For the past few years, Rohingya Muslims in Myanmar have been driven out of their homes, forced to make the long, perilous journey to Bangladesh, but what happens once they arrive, and how have Bangladesh dealt with the sudden flood of refugees?
In contrast to what happened with the flood of refugees to Europe, similar in number, where countries complained and started to become anti-refugee and immigration, Bangladesh has welcomed the Rohingya into their country with open arms and have given them a home, for the present. Though it is already one of the most densely populated countries in the world, with approximately 1,150 people per square kilometre, it has taken in more than half a million Rohingya Muslims. A vast influx of highly traumatised refugees from the neighbouring country have settled down in ‘the largest refugee camp in the world’ in the south-eastern Bangladeshi city, Cox’s Bazar. This generosity is at the cost of Bangladesh’s financial position, to accommodate the refugees costs at least US$1 billion per year. Another sign of their kindness is how they have postponed the repatriation program because they are concerned about the safety of the refugees. Consequently this could put their country in financial difficulty.
In refugee camps, the fleeing Rohingya receive food, shelter, schooling and safety, which they did not have access to in Myanmar. They also have the opportunity to live in a sanitised environment; this would be a drastic change for the refugees, who may not previously even have had access to everyday items such as toothpaste. However, this comes with a cost, a burden that Bangladesh must carry. This is problematic as the country faces other problems aside from financial instability.
One such trouble is the threat of radicalisation to the Rohingya refugees. In the past, extremist groups have attempted to recruit Rohingya Muslims. They are vunerable as they have just been evicted from their homes and have a lot of anger. As well as this, the local population has started to complain as costs rise and job availability is limited, which, with potential national elections next year, is very worrying for the current government in office. Another looming problem is flooding. The refugee camp are underprotected if the amount of rainfall rises, which could cause chaos. There is then the possibility of contagious diseases spreading. With so many people packed together closely, just having arrived from a long, hazardous journey on which they may have picked up illnesses, the chance of a plague of a dangerous ailment is highly likely.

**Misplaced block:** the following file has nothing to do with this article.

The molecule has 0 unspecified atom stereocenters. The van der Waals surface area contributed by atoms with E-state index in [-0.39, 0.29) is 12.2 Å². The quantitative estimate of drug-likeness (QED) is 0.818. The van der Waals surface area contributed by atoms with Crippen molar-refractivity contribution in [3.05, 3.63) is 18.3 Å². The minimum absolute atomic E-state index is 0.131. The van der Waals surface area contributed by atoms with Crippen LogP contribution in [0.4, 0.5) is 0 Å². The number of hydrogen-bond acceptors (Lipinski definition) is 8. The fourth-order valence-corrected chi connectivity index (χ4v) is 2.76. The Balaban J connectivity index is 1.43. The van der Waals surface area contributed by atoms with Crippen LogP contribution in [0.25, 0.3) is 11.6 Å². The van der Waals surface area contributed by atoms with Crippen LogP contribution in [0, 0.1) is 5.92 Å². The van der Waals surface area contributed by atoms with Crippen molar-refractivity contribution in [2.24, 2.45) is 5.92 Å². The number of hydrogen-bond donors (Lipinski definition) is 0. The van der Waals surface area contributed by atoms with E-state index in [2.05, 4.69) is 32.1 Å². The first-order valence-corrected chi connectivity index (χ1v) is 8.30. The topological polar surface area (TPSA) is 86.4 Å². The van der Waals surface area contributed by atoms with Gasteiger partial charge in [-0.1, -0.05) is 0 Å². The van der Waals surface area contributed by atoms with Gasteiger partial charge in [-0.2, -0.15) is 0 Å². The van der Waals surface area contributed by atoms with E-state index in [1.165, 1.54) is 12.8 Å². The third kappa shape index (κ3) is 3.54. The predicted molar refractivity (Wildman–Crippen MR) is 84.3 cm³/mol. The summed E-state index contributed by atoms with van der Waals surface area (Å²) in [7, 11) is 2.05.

All this kindness is coming with a cost. Surrounding countries have not offered to help, and President Modi of India has even publicly expressed his support for Myanmar in the crisis. With no assistance except from charitable organisations, Bangladesh are in deep financial trouble as more and more Rohingya refugees cross the border into Cox's Bazar. This hospitality has gained them othng but respect - are they just being kind, or is their another reason?
As the financial stability of Bangladesh teeters closere and closer to the edge of poverty, the question many are begging to ask is: What is fuelling Bangladesh's benevolence and why?